Energy Conservation at Home – Part 1

by Dr. Tom Lombardo

You may also be interested in reading Energy Conservation at Home Part 2 and Renewable Energy for Self Sufficiency

Ben Franklin said, “A penny saved is a penny earned.” Adjusted for inflation we might say that a hundred dollars saved is a hundred dollars earned. Actually it’s more than that; when you earn $100 you pay income tax on it, but when you save $100 you keep the whole Benjamin!

Benjamin

The average American household spends almost $2000 per year on heating and electricity. Nearly 60% of the energy we buy is wasted due to inefficiency. That means that we’re spending $2000 but only receiving $800 worth of usable energy. Nothing is 100% efficient but some items are worse than others, so let’s look at minimizing your home’s inefficiencies in order to save a few Benjamins.

Since this is a pretty large topic, I’ll present it in two separate articles: one for lighting, electronics, and appliances and a second for heating and cooling.

 

Look for the Energy Star Logo

EnergyStar

The US Department of Energy runs the Energy Star program, which evaluates products to ensure that they meet certain efficiency standards. A product that meets those standards will display the Energy Star logo. Don’t trust a product label’s efficiency ratings unless you see the Energy Star logo.

 

Lighting

lighting

You’ve probably heard the story of Abraham Lincoln reading by candlelight when he was a child. Ironically, the electric light was invented nine years before Lincoln was born, but the bulb was impractical and there was no readily available source of electricity to run it. Contrary to popular belief, Thomas Edison did NOT invent the light bulb – he just improved the design, created the first electric grid, and did some aggressive marketing to sell both.

Over a hundred years later, a variation of Edison’s incandescent bulb remains the standard. That’s a shame, because only 10% of the energy that goes into an incandescent light bulb is converted into light; 90% is wasted as heat. Fortunately we have better options today. Unless you need a heat lamp to keep your chickens warm, you really shouldn’t buy incandescent bulbs anymore.

HotLight

Compact fluorescent lights (CFLs) are four times more efficient than incandescents, but they produce a bad color spectrum, they take a while to warm up, and they have toxic mercury in them. At best, CFLs were a stop-gap solution to the inefficient lighting problem. Luckily, bulbs made from light-emitting diodes (LEDs) are now available. Compared to incandescents, LEDs are eight times more efficient and last forty times as long. LEDs produce a good color spectrum, they’re mercury-free, and they’re affordable.

Let’s do a cost analysis. Suppose you have a 75 Watt incandescent light that’s on for six hours every day:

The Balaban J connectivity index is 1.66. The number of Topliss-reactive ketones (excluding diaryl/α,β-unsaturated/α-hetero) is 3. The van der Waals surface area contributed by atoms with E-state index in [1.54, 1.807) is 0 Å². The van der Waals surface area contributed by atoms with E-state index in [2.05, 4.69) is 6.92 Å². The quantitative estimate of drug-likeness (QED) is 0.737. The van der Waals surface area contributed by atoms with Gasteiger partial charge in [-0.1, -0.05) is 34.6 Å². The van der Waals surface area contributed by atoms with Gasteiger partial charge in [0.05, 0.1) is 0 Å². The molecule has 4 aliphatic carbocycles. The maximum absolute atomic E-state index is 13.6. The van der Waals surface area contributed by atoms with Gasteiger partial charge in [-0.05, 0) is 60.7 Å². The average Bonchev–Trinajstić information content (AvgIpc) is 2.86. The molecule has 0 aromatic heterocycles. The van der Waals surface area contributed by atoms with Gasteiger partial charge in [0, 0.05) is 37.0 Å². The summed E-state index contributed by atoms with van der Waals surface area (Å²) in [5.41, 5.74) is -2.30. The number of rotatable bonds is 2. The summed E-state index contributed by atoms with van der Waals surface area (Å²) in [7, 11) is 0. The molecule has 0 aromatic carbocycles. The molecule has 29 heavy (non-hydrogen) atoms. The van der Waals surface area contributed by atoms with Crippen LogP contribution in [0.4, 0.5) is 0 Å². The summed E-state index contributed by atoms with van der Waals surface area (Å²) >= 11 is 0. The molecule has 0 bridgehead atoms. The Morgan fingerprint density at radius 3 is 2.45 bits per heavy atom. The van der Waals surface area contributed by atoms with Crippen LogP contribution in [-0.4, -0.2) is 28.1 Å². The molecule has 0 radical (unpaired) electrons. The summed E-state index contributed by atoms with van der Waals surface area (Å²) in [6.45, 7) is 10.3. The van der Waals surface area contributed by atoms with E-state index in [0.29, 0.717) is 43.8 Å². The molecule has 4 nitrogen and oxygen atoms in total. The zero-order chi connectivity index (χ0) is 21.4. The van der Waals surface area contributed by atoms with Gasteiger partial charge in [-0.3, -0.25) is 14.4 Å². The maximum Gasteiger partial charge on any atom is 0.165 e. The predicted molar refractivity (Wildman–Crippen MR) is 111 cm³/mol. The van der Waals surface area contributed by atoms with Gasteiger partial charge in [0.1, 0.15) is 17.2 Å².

75 watts x 6 hours/day = 450 watt-hours per day.

450 watt-hours/day x 365 days/year = 164 kilowatt-hours per year. (1 kilowatt-hour = 1000 watt-hours)

The average electric rate is 12 cents per kilowatt-hour, so:

164 kwh/year x $0.12/kwh = almost $20 per year.

That light will cost about $20 per year in electricity, and since incandescent bulbs only last about 1200 hours, you’ll be replacing it in around seven months.

For about $2, you can replace that incandescent light with an LED bulb. Running the same calculations, the LED will cost you less than $3 per year in electricity, and since LEDs last 50000 hours, you won’t have to replace it for 23 years. In less than two months you’ll have saved enough in electricity to pay for the initial cost of the LED bulb. That’s a quick payback period and a great return on investment! Do that for all of your light bulbs and the savings will multiply.

LEDLife

Here’s a short “Ask the Expert” video on how to choose a light bulb:

Concerned about the safety of LED lighting? Here’s an article that addresses the issue.

Electronics

Electronic gadgets such as home entertainment centers use a lot of energy when they’re turned on. When they’re turned off, they still use a trickle of power while in “standby mode.” We sometimes refer to that as “vampire power” and overall it accounts for a very small amount of your electrical consumption. For example, a 42 inch LCD TV uses about 200 watts when turned on, but only one watt when turned off. If you left it plugged in but turned off for an entire year, it would cost about one dollar in electricity. It’s the same for cell phone chargers and most other appliances. Many older gadgets used much more power in standby mode, but over the past decade, engineers have designed products to minimize standby power consumption.

If it makes you feel better, connect your home entertainment center to a power strip and turn off the power strip when it’s not in use. Do the same for your computer. Just be aware that you’re not going to save the environment – or a large sum of money – by doing that.